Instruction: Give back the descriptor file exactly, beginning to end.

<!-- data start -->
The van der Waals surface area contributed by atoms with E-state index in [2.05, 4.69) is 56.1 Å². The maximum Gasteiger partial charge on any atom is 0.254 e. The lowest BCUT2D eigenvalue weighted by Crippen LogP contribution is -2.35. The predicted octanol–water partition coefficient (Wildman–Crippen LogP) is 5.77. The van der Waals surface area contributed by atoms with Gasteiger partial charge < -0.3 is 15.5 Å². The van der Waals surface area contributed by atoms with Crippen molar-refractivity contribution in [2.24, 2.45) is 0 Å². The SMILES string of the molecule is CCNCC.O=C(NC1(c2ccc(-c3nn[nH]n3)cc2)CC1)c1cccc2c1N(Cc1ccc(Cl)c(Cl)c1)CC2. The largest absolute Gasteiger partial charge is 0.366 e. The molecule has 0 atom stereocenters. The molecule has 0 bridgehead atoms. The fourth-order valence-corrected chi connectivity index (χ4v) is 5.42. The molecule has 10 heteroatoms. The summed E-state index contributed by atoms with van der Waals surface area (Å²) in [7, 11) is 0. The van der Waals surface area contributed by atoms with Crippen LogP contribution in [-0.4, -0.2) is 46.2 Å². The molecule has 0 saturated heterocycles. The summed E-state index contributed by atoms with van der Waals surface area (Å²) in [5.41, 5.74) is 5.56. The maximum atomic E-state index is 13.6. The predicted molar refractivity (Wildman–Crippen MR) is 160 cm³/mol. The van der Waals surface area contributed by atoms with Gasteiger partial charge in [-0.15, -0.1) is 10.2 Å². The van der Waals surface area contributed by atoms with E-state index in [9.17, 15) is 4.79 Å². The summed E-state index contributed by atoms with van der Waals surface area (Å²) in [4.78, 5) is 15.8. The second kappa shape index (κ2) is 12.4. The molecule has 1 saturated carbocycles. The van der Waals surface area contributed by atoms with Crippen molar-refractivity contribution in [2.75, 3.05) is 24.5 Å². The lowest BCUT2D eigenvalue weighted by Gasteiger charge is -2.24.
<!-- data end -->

The van der Waals surface area contributed by atoms with E-state index in [2.05, 4.69) is 56.1 Å². The maximum Gasteiger partial charge on any atom is 0.254 e. The lowest BCUT2D eigenvalue weighted by Crippen LogP contribution is -2.35. The predicted octanol–water partition coefficient (Wildman–Crippen LogP) is 5.77. The van der Waals surface area contributed by atoms with Gasteiger partial charge < -0.3 is 15.5 Å². The van der Waals surface area contributed by atoms with Crippen molar-refractivity contribution in [2.24, 2.45) is 0 Å². The SMILES string of the molecule is CCNCC.O=C(NC1(c2ccc(-c3nn[nH]n3)cc2)CC1)c1cccc2c1N(Cc1ccc(Cl)c(Cl)c1)CC2. The largest absolute Gasteiger partial charge is 0.366 e. The molecule has 0 atom stereocenters. The molecule has 0 bridgehead atoms. The fourth-order valence-corrected chi connectivity index (χ4v) is 5.42. The molecule has 10 heteroatoms. The summed E-state index contributed by atoms with van der Waals surface area (Å²) in [7, 11) is 0. The van der Waals surface area contributed by atoms with Crippen LogP contribution in [-0.4, -0.2) is 46.2 Å². The molecule has 0 saturated heterocycles. The summed E-state index contributed by atoms with van der Waals surface area (Å²) in [5.41, 5.74) is 5.56. The maximum atomic E-state index is 13.6. The predicted molar refractivity (Wildman–Crippen MR) is 160 cm³/mol. The van der Waals surface area contributed by atoms with Gasteiger partial charge in [-0.15, -0.1) is 10.2 Å². The van der Waals surface area contributed by atoms with E-state index in [9.17, 15) is 4.79 Å². The summed E-state index contributed by atoms with van der Waals surface area (Å²) in [4.78, 5) is 15.8. The second kappa shape index (κ2) is 12.4. The molecule has 1 saturated carbocycles. The van der Waals surface area contributed by atoms with Crippen molar-refractivity contribution in [2.75, 3.05) is 24.5 Å². The lowest BCUT2D eigenvalue weighted by Gasteiger charge is -2.24.